Perhaps the most well-known form of interpreting due to its widespread use in international conferences. Used for the first time during the Nuremberg trials in 1945, it was rapidly established as the most appropriate form of interpreting for multilingual international conferences and similar events.
The interpreters are located in special chambers (known as “booths”), isolated from the background noise of the environment. They listen to the speaker through headphones and interpret almost simultaneously, speaking into the microphone. Audience members are able to listen to the language of their choice through receivers/headphones.
Due to the high level of concentration required, the interpreters alternate every 20-30 minutes as required. During intense meetings, this period may be reduced to 10, or even 5, minutes. For this reason, simultaneous interpretation requires the presence of at least two interpreters, except for very short sessions (30-45 minutes).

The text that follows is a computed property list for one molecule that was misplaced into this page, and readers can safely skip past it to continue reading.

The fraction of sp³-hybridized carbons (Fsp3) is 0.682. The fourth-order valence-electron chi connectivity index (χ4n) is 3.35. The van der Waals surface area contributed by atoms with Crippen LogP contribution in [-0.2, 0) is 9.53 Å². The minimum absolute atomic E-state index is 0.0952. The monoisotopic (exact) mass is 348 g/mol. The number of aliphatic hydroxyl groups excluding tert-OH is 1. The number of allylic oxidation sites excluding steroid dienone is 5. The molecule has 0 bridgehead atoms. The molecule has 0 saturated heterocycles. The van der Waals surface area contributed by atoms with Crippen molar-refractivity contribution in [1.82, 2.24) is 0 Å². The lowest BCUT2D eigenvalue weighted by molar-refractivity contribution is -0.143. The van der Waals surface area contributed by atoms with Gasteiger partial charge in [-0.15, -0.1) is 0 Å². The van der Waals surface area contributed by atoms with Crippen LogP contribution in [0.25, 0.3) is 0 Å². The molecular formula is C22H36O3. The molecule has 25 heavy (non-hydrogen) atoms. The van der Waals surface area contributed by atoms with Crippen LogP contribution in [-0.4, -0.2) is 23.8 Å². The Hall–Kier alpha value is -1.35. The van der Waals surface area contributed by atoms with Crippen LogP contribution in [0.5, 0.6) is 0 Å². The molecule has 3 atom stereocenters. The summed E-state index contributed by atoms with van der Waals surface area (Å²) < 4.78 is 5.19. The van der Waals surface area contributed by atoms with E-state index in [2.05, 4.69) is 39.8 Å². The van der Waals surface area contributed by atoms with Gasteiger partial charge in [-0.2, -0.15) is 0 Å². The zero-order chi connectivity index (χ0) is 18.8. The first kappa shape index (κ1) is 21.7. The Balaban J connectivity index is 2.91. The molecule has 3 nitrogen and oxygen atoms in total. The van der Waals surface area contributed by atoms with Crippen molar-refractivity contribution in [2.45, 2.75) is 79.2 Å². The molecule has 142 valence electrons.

Simultaneous interpretation also requires the necessary equipment (booths, microphones, headphones, audio equipment), but allows for meetings to be held in many languages, without interruptions. This is the only acceptable solution for events involving more than two languages.
Whispering Interpretation (Chuchotage)
A special form of simultaneous interpreting: for a short period of time, an interpreter may translate simultaneously, whispering to one or two listeners. Laborious for the interpreter and a source of disruption to the surroundings. Recommended only when use of a different form of interpreting is unfeasible.
The speaker completes a portion of his or her speech, and the interpreter begins, aided by memory and, in most cases, his or her notes. A common form of interpreting in bilateral meetings and negotiations with the participation of small groups.